• Patagonia: Build the best product, cause no unnecessary harm, use business to inspire and implement solutions to the environmental crisis.
    • IKEA: To create a better everyday life for the many people.
    • TED: Spread ideas.
    • Amazon: To be Earth’s most customer-centric company, where customers can find and discover anything they might want to buy online.
    • Southwest Airlines: To become the world’s most loved, most flown, and most profitable airline.
    • Google: To organize the world’s information and make it universally accessible and useful.
    • Asos: Become the world’s number-one destination for fashion-loving 20-somethings.
    • Loreal: To provide the best in cosmetics innovation to women and men around the world with respect for their diversity.
    • Bulletproof: Help people perform better, think faster, and live better.
    • Honest Tea: Create and promote great-tasting, healthy, organic beverages.
    • Starbucks: To inspire and nurture the human spirit – one person, one cup and one neighborhood at a time.
    • Passionfruit: Create inclusive clothing and accessories that enable you to show your pride all year round while giving back to our community.

    How can you implement it in your company?

    Arrange a strategic workshop with your team and together work out your own mission and vision that will touch the hearts of all the team members! If you don’t know how to do it, get in touch with us, we’re sure we can help.

    Employment conditions (salary and benefits)

    Money is important – we must admit it. At the end of the day, it’s hard to think creatively if you’re hungry, worry about unpaid bills and have a toothache (if somebody can’t afford a good dental treatment).

    But is money more important than the rest of the factors? Not really. Well done employer branding will give you an access to the leading experts from the branches of your interest, even if the rates you offer are lower as your competitors’ rates. In addition, thanks to this, you have a chance to find more committed and loyal people.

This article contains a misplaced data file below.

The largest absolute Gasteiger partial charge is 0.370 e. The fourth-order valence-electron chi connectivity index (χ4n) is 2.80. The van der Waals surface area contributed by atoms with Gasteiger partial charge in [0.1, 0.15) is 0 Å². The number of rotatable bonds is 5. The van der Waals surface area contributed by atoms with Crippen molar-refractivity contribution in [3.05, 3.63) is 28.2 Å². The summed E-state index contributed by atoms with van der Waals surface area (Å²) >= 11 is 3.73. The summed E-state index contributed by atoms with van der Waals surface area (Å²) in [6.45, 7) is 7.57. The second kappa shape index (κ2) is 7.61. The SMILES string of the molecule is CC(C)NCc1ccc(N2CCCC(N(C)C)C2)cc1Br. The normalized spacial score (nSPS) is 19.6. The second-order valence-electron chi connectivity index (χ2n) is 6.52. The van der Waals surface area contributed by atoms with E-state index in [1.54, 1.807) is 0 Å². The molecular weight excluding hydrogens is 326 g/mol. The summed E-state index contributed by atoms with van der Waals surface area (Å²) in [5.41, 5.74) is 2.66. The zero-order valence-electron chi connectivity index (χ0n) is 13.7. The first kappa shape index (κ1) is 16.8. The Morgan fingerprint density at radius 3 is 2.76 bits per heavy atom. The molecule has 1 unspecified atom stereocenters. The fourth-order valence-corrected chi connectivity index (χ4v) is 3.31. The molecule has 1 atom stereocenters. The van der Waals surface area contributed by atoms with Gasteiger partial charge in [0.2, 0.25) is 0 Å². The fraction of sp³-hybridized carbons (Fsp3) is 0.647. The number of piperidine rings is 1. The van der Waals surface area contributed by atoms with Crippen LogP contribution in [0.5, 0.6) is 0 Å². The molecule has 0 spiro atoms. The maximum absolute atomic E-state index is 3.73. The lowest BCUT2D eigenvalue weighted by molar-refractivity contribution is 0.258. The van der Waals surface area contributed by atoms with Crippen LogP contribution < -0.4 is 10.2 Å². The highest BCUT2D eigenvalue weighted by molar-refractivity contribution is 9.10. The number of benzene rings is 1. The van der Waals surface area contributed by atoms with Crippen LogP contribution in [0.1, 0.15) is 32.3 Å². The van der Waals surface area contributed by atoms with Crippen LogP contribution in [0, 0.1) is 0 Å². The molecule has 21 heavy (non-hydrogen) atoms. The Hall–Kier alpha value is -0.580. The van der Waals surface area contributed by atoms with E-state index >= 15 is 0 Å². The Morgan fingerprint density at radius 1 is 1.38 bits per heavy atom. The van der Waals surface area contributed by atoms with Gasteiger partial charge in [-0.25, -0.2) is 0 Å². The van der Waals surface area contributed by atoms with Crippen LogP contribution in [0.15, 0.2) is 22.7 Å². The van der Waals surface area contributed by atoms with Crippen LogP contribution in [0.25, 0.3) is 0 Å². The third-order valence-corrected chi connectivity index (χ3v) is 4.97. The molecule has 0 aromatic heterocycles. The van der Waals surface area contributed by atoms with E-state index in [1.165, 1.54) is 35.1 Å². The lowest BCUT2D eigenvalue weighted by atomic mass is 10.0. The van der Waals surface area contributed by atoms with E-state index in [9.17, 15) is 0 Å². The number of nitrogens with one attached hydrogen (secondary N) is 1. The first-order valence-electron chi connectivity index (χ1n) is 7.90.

So let’s treat money as the path and not the destination itself. Let’s offer our employees fair money according to the current market situation and correspondingly to their engagement. But don’t buy them only with financial advantages – this strategy is the shortest way to build a team of “paid soldiers” interested only in the amount of money transferred to their account.

    Example:

    There are a lot of companies in the IT market who offer a lot to their employees, so that the expectations are very high in the IT branch. And this makes us hard to get through the great number of companies and build a recognizable brand if our UVP or EVP is neither really characteristic nor recognizable.

    The brands solve this in many ways. Some brands choose those most controversial methods, such as advertisement. A parade example that conquered Cracow w few years ago, was Robert Gryn and his ad with a recommendation not to be a corporations’ slave and join his company. 

    There were also companies who relied on very controversial ads. Directly in front of the corporations’ offices they put banners with texts like: “Here you don’t feel good, you can’t work, come join us”. That’s what the company Base CRM did – as there were some job cuts in various corporations, they hung their own billboards with recruitment ads in front of their offices. It is a kind of method to attract their attention, attract a very specific programmers’ personality – they like being appreciated, they need to feel someone cares about them.


    Some teams try to manage the employees’ life. They want to bring to the workplace a possibly high number of benefits typical for home: they allow to wear slippers to create a nice atmosphere, they arrange a gaming room, chill out zone, nap room. These are kind of value proposals. But does it actually attract employees in any way?Beata Mosór Szyszka, co-founder & strategist (Project: People Podcast, part 9)

    Employer Branding – who is it for?

    Employer branding is getting more and more popular in sectors where it’s harder and harder to get a valuable employee. The IT sector is obviously taking the lead in this ranking – it’s struggling with more and more severe problems while recruiting experienced specialists.

    Exponentially increasing salaries, the arms race in the form of benefits… this forces the employers to look for some ways to attract the candidates. It’s impossible to raise the salaries to all eternity, and the offered additional pays can’t rise without end.

    If we talk about additional values created by the employer branding, we don’t mean “fruity Tuesdays” or other benefits. What we mean is the trust to the team, granting responsibility, investing in the team’s development, technological development, team education.